Home Alone – I’ve Fallen and I Can’t Get Up!
By Steve Weinstein
From the moment an elderly woman moaned, “Help! I’ve fallen and I can’t get up,” a TV ad for LifeCall TV became an immediate pop-culture catch phrase. As campy as it was, the ad dramatized a very real and growing epidemic.
Each year, according to the federal Centers for Disease Control, the leading cause of injury in adults older than 64 is falling. It’s no surprise that, with one in three seniors being the victim of an injury from a fall every year, it has become the primary fear of seniors living alone.
Having collected my first Social Security check, I might have entered the ranks of “senior citizen,” but I certainly don’t consider myself ready for the glue factory. Every time I’ve fallen, I’ve suffered nothing more than broken skin and a bruised ego.
The one thing that truly does terrify me, however, is slipping down my stairs, landing on the stone floor below and becoming completely incapacitated. My worst nightmare would be someone finding me lying in a pool of blood, with my dogs, maddened by starvation, gnawing on my desiccated corpse.
If that ever happens, I would have only myself to blame. When I gut-renovated my duplex apartment, I covered the stairs on the nearly vertical captain’s staircase in very beautiful but also very slick tile. Resurfacing the First Floor in the hardest stone available from Home Depot didn’t exactly provide the softest of landings.
Nor does it help when I come across yet-another gruesome news story like the ones about two unfortunate women in 2010, both long dead in their homes before they were discovered. The mailbox of, Jane Wild, 78, was stuffed to overflowing and the utilities turned off before the police arrived. And it took weeks before the landlord finally noticed that the lights in the apartment of one of his tenants, Juanita Goggins, 75, had been left on.
LifeCall itself tacitly admitted that wearing an emergency medical response device wouldn’t be much help after a really bad tumble down a staircase. In an another ad predating the now infamous “Help! I’ve fallen and I can’t get up,” a woman rolls down a flight of stairs that dwarf the ones that cause Scarlett O’Hara’s miscarriage in Gone With the Wind.
Don’t get me wrong. Despite the fear of falling, I like living alone. So do a lot of other people.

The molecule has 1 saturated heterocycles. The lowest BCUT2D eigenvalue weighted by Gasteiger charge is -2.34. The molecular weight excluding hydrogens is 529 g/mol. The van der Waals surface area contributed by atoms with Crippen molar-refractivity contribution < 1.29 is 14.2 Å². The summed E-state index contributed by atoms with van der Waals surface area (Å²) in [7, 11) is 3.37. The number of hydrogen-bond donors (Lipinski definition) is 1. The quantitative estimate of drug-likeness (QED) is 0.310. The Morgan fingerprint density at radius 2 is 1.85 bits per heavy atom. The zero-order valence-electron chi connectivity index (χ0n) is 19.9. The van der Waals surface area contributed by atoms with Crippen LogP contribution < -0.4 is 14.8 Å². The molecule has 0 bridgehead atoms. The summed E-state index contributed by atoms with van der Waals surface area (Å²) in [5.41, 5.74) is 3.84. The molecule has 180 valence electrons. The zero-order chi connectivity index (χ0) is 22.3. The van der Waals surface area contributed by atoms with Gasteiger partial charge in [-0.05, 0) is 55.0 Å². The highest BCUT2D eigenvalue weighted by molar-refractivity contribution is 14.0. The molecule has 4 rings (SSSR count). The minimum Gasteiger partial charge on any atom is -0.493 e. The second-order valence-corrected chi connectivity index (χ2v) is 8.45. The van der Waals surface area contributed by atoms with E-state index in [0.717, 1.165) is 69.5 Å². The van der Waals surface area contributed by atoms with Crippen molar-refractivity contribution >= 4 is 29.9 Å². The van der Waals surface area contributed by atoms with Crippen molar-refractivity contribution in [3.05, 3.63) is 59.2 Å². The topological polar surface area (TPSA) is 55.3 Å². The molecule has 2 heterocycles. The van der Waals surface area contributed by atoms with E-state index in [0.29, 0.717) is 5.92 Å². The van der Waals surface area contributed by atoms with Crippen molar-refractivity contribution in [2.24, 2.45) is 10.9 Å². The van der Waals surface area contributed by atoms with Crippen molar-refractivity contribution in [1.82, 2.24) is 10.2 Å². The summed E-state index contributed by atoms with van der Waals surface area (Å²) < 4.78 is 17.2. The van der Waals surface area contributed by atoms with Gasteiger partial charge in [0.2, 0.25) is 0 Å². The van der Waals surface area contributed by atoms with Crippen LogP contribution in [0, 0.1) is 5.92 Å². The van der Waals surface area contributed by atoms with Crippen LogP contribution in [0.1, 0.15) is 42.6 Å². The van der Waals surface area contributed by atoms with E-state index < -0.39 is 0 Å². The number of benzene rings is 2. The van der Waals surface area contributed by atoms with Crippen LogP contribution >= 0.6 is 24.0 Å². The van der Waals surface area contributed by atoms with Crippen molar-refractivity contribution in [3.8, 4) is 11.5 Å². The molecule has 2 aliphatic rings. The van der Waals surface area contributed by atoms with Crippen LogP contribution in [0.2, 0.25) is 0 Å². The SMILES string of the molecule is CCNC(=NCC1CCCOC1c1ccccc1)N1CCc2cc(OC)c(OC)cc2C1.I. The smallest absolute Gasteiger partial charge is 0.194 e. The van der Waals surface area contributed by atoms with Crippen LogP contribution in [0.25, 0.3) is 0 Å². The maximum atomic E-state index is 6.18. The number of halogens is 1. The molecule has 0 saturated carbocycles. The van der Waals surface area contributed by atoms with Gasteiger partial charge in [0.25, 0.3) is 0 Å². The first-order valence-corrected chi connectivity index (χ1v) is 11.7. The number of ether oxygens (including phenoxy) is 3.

A European research firm has estimated that worldwide, the number of people living alone rose 80 percent from 1996 to 2011. One-quarter of U.S. households consist of only one single person; one-third of those are elderly. Adults living alone make up nearly half of all households in Manhattan and Washington. In Atlanta, Denver, Seattle, San Francisco and Minneapolis, they’re 40 percent of the total. And in Stockholm, over 50 percent of households are singlets.
For all of recorded history up to the recent past, the situation was far different. Older single relatives were expected to be taken by their families. Parents knew they could count on their adult children, but an out-of-the-way room spinster could always be found for a spinster or childless aunt — even if she got the short end of the drumstick at dinner. An outdated phrase, “the old maid’s glass,” meant the dregs at the bottom of a bottle of wine.
In his book Going Solo: The Extraordinary Rise and Surprising Appeal of Living Alone, sociologist Eric Klinenberg discovered that the biggest factor is that, far from a mark of poverty or living in squalor, single-adult households indicates privilege, not poverty. Nor are the mature adults who live by themselves isolated and friendless. Another sociologist, at Cornell University, analyzed data from the U.S. Census and found that single seniors not only had as many friends as their partnered peers; they were more likely to socialize outside the home, fact confirmed in hundreds of interviews done by Klinenberg.
Even so, a study has reported that over 20 percent of seniors living alone don’t have anyone to turn to for help — this, despite the revolution in communications that has enabled people to stay connected to the world while remaining at home. The Internet, smartphones and social media, instant messaging all have might have made it much easier to stay in touch, but, Klinenberg warns, there’s the danger of wanting to tune out the din and disconnecting.
One solution is owning a pet. Aside from making great companions, dogs ensure that their owners get out of the house. Study after study has shown that dog owners get more exercise. Other studies have shown that all pet owners tend to live longer and more socially integrated lives.
In my more rational moments, I realize that my most morbid fantasy of ending up as dog food is probably just that, a fantasy. Even if they didn’t have the wherewithal to dial 911, as did a dog in Zanesville, Ohio, earlier this year, my dogs’ constant barking would certainly prompt the neighbors to check up on me.
In the meantime, I’ll keep walking very, very carefully down those stairs. Just in case. #homealone